Best Shots Review: MISTER MIRACLE 'Personal and Epic' (10/10)

Mister Miracle
Credit: Mitch Gerads/Clayton Cowles (DC)
Credit: Mitch Gerads/Clayton Cowles (DC)

Mister Miracle
Written by Tom King
Art by Mitch Gerads
Lettering by Clayton Cowles
Published by DC Comics
‘Rama Rating: 10 out of 10

“We’re all bound by something.”

Duty. Family. Country. Loyalty. Love. Death. Life… and Anti-Life. These are all the threads that come together to bind Mister Miracle, an ambitious and deeply realized story that can only be described as a comic book masterpiece. With the series’ 12-issue trade paperback now in stores, writer Tom King and artist Mitch Gerads deliver a heartrending story that feels both personal and epic, tackling issues of fatherhood and bloodshed in a way that never fails to escape your preconceptions.

Credit: Mitch Gerads/Clayton Cowles (DC)

For Scott Free, everything in his life is an act of escape - perhaps none more jarring than when we see him attempting suicide, in what he claims is an attempt to escape death itself. It’s that general sense of trauma that permeates King’s work throughout the series, because no matter how many locks he can pick or cells he can squeeze through, Scott finds himself trapped again and again by his own memories, the scars he still carries from years being tortured in the X-Pit of Apokolips. This dynamic provides a strong counterpoint with Scott’s wife Big Barda, who was raised in similar circumstances as one of Darkseid’s Female Furies - she is often stoic to a fault, and while she cares about her husband, she seems impervious to the heartbreak that Scott seems incapable of unshackling himself from.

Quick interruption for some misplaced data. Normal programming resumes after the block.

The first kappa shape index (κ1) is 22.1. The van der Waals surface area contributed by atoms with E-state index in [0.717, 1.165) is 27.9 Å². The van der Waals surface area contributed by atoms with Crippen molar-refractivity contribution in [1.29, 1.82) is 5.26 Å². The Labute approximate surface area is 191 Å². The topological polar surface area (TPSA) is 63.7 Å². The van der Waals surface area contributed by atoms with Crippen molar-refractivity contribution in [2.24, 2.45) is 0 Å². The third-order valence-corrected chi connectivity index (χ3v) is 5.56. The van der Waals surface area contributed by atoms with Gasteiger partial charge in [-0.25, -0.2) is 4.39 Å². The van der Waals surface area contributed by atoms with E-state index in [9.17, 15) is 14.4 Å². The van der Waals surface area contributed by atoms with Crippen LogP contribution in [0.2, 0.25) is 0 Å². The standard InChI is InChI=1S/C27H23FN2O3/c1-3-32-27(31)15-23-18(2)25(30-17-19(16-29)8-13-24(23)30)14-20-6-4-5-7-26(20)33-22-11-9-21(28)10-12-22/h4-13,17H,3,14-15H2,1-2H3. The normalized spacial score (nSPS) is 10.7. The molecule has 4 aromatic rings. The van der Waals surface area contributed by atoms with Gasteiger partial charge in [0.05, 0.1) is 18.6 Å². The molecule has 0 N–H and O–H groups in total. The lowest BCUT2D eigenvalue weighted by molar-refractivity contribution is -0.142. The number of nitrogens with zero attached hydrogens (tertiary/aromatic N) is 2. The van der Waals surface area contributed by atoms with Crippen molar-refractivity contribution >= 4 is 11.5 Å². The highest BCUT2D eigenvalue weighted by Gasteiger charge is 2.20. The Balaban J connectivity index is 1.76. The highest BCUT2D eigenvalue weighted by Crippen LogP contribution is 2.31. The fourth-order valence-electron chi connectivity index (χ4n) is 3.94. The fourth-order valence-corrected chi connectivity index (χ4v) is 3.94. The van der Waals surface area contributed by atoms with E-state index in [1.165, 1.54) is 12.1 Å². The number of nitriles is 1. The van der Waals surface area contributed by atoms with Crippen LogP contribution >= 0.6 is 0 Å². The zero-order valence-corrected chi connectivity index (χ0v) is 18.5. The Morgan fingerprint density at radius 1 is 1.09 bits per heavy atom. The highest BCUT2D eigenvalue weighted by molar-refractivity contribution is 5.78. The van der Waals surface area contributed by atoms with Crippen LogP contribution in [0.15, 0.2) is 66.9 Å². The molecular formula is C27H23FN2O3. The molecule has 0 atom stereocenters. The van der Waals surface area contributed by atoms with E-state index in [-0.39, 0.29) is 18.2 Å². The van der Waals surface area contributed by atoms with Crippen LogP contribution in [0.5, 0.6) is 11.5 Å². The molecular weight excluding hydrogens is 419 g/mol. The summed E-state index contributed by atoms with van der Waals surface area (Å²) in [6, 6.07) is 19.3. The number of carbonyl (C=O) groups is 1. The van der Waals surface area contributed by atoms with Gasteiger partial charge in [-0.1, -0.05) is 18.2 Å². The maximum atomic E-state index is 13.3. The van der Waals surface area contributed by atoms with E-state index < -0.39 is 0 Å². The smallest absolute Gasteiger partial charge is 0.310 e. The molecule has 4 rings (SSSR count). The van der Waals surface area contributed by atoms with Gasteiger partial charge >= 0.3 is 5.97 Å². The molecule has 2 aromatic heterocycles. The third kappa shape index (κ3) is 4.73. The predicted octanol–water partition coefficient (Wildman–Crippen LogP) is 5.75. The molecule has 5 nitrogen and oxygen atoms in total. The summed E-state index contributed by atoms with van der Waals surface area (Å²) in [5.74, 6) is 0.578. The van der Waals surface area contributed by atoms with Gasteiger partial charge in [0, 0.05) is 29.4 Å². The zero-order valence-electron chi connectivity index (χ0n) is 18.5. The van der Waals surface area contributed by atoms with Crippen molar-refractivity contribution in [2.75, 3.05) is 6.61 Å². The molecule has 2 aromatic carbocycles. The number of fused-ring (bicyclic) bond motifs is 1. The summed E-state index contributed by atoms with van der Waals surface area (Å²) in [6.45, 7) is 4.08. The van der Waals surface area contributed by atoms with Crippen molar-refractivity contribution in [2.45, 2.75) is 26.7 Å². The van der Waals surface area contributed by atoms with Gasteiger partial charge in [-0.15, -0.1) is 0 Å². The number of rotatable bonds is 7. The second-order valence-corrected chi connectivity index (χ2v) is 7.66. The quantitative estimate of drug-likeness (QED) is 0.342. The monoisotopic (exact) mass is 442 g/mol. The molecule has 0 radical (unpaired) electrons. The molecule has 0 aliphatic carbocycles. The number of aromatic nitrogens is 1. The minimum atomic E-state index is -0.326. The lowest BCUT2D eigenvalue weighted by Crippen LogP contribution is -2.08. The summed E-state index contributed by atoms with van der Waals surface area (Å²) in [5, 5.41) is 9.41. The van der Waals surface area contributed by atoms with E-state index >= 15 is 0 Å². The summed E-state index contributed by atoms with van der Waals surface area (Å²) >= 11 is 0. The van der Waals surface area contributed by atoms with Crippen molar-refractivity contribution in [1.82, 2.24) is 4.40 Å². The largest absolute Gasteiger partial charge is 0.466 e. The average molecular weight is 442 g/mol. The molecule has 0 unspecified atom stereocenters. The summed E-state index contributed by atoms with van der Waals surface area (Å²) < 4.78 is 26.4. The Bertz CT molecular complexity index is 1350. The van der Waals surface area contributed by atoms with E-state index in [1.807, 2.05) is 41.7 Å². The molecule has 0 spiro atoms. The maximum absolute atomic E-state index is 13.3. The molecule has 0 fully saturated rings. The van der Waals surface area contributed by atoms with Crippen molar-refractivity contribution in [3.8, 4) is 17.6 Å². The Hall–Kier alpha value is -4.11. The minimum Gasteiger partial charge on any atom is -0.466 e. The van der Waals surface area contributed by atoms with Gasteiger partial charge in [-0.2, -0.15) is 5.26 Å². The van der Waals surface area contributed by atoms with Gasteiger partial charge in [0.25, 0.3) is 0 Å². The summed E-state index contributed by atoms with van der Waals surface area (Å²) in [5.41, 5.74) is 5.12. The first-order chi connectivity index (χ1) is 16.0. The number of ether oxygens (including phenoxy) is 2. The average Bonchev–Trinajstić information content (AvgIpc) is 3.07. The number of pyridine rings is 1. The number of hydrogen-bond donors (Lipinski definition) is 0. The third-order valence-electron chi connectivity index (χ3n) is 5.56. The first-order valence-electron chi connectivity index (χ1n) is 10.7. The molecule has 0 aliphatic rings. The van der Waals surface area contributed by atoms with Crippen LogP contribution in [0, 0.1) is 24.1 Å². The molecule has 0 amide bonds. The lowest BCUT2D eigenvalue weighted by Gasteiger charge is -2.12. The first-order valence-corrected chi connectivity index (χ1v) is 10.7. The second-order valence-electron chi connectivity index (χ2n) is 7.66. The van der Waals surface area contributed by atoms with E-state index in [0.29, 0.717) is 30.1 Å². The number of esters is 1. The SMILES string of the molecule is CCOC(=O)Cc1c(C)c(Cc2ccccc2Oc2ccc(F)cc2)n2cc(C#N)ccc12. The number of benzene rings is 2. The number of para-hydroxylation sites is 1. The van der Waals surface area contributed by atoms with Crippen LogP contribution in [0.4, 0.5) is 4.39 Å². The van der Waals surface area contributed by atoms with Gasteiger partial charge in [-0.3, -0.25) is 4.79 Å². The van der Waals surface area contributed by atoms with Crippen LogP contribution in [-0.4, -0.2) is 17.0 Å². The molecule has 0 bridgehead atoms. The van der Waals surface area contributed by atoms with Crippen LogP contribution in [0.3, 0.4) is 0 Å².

But that doesn’t mean Scott stops trying. On the contrary, each issue of this series tackles Scott’s past from a different angle, with his own shifting mental state changing with the political and familial landscape around him, each shift raising the stakes and tension for the rest of the series. At first, King keeps things familiar, juxtaposing Scott following his suicide attempt with the worsening state of the war between New Genesis and Apokolips - seeing Scott’s suspicions slowly turn against his brother Orion feels like Game of Thrones levels of political intrigue, as King winds these questions of loyalty, reality and finality with the ever-rising tides of anger that threaten to tear Scott apart. But throughout this series, King tries new settings and new narrative tricks to keep each issue feeling special: Who needs supervillains when we can see Scott attempt to grapple with an almost unimaginable war, or to fight for his life in a court of New Genesis law? Who needs portentous purple prose when you can hear heartwrenching stories of Holocaust refugees, or the deciding how to spend one’s last day on Earth?